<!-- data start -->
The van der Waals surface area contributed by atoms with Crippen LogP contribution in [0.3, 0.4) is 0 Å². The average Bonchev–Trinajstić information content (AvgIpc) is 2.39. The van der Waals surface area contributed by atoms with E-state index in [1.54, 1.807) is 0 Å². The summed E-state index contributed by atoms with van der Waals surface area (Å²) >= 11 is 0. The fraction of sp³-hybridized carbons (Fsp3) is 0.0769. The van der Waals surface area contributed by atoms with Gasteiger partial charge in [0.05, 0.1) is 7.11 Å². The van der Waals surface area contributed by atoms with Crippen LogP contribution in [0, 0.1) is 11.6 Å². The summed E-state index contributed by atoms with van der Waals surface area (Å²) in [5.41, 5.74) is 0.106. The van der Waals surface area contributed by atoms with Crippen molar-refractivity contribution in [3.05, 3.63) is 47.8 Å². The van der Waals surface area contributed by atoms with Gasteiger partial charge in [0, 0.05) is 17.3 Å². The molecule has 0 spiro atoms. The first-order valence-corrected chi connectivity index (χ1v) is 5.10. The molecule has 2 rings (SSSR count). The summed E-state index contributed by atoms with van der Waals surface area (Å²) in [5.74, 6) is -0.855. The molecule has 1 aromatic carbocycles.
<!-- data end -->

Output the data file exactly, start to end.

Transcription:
The van der Waals surface area contributed by atoms with Crippen LogP contribution in [0.3, 0.4) is 0 Å². The average Bonchev–Trinajstić information content (AvgIpc) is 2.39. The van der Waals surface area contributed by atoms with E-state index in [1.54, 1.807) is 0 Å². The summed E-state index contributed by atoms with van der Waals surface area (Å²) >= 11 is 0. The fraction of sp³-hybridized carbons (Fsp3) is 0.0769. The van der Waals surface area contributed by atoms with Gasteiger partial charge in [0.05, 0.1) is 7.11 Å². The van der Waals surface area contributed by atoms with Crippen LogP contribution in [0, 0.1) is 11.6 Å². The summed E-state index contributed by atoms with van der Waals surface area (Å²) in [5.41, 5.74) is 0.106. The van der Waals surface area contributed by atoms with Crippen molar-refractivity contribution in [3.05, 3.63) is 47.8 Å². The van der Waals surface area contributed by atoms with Gasteiger partial charge in [0, 0.05) is 17.3 Å². The molecule has 0 spiro atoms. The first-order valence-corrected chi connectivity index (χ1v) is 5.10. The molecule has 2 rings (SSSR count). The summed E-state index contributed by atoms with van der Waals surface area (Å²) in [5.74, 6) is -0.855. The molecule has 1 aromatic carbocycles.